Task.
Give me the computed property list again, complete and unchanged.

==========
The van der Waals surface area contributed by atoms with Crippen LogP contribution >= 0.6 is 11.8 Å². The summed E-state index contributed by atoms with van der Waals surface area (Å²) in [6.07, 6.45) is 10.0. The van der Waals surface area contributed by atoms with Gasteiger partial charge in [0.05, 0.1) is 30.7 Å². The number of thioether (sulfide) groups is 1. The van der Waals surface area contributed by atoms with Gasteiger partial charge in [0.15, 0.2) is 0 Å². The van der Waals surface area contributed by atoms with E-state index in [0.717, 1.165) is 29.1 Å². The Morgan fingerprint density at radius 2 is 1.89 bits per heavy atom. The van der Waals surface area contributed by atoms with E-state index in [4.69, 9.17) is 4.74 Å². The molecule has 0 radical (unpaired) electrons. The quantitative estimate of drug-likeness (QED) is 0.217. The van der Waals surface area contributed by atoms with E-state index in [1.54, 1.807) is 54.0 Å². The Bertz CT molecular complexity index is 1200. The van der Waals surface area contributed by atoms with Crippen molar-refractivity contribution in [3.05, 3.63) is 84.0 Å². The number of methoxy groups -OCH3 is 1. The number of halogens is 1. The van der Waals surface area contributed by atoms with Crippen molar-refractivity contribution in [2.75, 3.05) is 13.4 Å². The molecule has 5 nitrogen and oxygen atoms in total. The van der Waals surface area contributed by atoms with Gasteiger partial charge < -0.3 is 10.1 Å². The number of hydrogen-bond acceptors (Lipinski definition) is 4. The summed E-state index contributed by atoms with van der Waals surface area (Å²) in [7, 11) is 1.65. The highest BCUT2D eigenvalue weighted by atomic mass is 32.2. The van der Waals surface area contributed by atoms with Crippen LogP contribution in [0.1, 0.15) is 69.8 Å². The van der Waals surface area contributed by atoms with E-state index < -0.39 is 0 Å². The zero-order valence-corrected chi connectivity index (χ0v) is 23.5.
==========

The van der Waals surface area contributed by atoms with Crippen LogP contribution >= 0.6 is 11.8 Å². The summed E-state index contributed by atoms with van der Waals surface area (Å²) in [6.07, 6.45) is 10.0. The van der Waals surface area contributed by atoms with Gasteiger partial charge in [0.05, 0.1) is 30.7 Å². The number of thioether (sulfide) groups is 1. The van der Waals surface area contributed by atoms with Gasteiger partial charge in [0.15, 0.2) is 0 Å². The van der Waals surface area contributed by atoms with E-state index in [0.717, 1.165) is 29.1 Å². The Morgan fingerprint density at radius 2 is 1.89 bits per heavy atom. The van der Waals surface area contributed by atoms with E-state index in [4.69, 9.17) is 4.74 Å². The molecule has 0 radical (unpaired) electrons. The quantitative estimate of drug-likeness (QED) is 0.217. The van der Waals surface area contributed by atoms with E-state index in [1.54, 1.807) is 54.0 Å². The Bertz CT molecular complexity index is 1200. The van der Waals surface area contributed by atoms with Crippen molar-refractivity contribution in [3.05, 3.63) is 84.0 Å². The number of methoxy groups -OCH3 is 1. The number of halogens is 1. The van der Waals surface area contributed by atoms with Crippen molar-refractivity contribution in [2.75, 3.05) is 13.4 Å². The molecule has 5 nitrogen and oxygen atoms in total. The van der Waals surface area contributed by atoms with Gasteiger partial charge < -0.3 is 10.1 Å². The number of hydrogen-bond acceptors (Lipinski definition) is 4. The summed E-state index contributed by atoms with van der Waals surface area (Å²) in [7, 11) is 1.65. The highest BCUT2D eigenvalue weighted by atomic mass is 32.2. The van der Waals surface area contributed by atoms with Crippen LogP contribution in [0.1, 0.15) is 69.8 Å². The van der Waals surface area contributed by atoms with E-state index < -0.39 is 0 Å². The zero-order valence-corrected chi connectivity index (χ0v) is 23.5.